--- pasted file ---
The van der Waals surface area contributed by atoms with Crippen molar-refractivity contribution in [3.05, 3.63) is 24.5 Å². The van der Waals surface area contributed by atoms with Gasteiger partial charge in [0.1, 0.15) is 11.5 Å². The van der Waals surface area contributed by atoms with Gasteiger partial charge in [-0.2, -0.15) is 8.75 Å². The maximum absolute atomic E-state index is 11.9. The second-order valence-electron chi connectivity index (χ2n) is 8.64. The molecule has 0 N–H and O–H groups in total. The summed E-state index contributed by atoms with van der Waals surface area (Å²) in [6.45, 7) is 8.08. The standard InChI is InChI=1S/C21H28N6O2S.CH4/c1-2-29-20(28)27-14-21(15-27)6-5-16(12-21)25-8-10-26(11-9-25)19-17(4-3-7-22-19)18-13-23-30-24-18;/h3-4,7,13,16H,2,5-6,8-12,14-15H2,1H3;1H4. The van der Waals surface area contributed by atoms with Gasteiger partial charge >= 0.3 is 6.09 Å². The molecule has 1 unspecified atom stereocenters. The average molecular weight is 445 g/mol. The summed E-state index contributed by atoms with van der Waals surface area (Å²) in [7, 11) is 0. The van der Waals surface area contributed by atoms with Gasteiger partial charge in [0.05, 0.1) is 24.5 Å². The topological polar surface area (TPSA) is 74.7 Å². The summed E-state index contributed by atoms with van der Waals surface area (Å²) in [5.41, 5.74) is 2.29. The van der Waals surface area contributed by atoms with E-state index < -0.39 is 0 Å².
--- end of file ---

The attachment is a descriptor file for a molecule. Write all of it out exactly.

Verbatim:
The van der Waals surface area contributed by atoms with Crippen molar-refractivity contribution in [3.05, 3.63) is 24.5 Å². The van der Waals surface area contributed by atoms with Gasteiger partial charge in [0.1, 0.15) is 11.5 Å². The van der Waals surface area contributed by atoms with Gasteiger partial charge in [-0.2, -0.15) is 8.75 Å². The maximum absolute atomic E-state index is 11.9. The second-order valence-electron chi connectivity index (χ2n) is 8.64. The molecule has 0 N–H and O–H groups in total. The summed E-state index contributed by atoms with van der Waals surface area (Å²) in [6.45, 7) is 8.08. The standard InChI is InChI=1S/C21H28N6O2S.CH4/c1-2-29-20(28)27-14-21(15-27)6-5-16(12-21)25-8-10-26(11-9-25)19-17(4-3-7-22-19)18-13-23-30-24-18;/h3-4,7,13,16H,2,5-6,8-12,14-15H2,1H3;1H4. The van der Waals surface area contributed by atoms with Gasteiger partial charge >= 0.3 is 6.09 Å². The molecule has 1 unspecified atom stereocenters. The average molecular weight is 445 g/mol. The summed E-state index contributed by atoms with van der Waals surface area (Å²) in [7, 11) is 0. The van der Waals surface area contributed by atoms with Gasteiger partial charge in [0.05, 0.1) is 24.5 Å². The topological polar surface area (TPSA) is 74.7 Å². The summed E-state index contributed by atoms with van der Waals surface area (Å²) in [5.41, 5.74) is 2.29. The van der Waals surface area contributed by atoms with E-state index < -0.39 is 0 Å².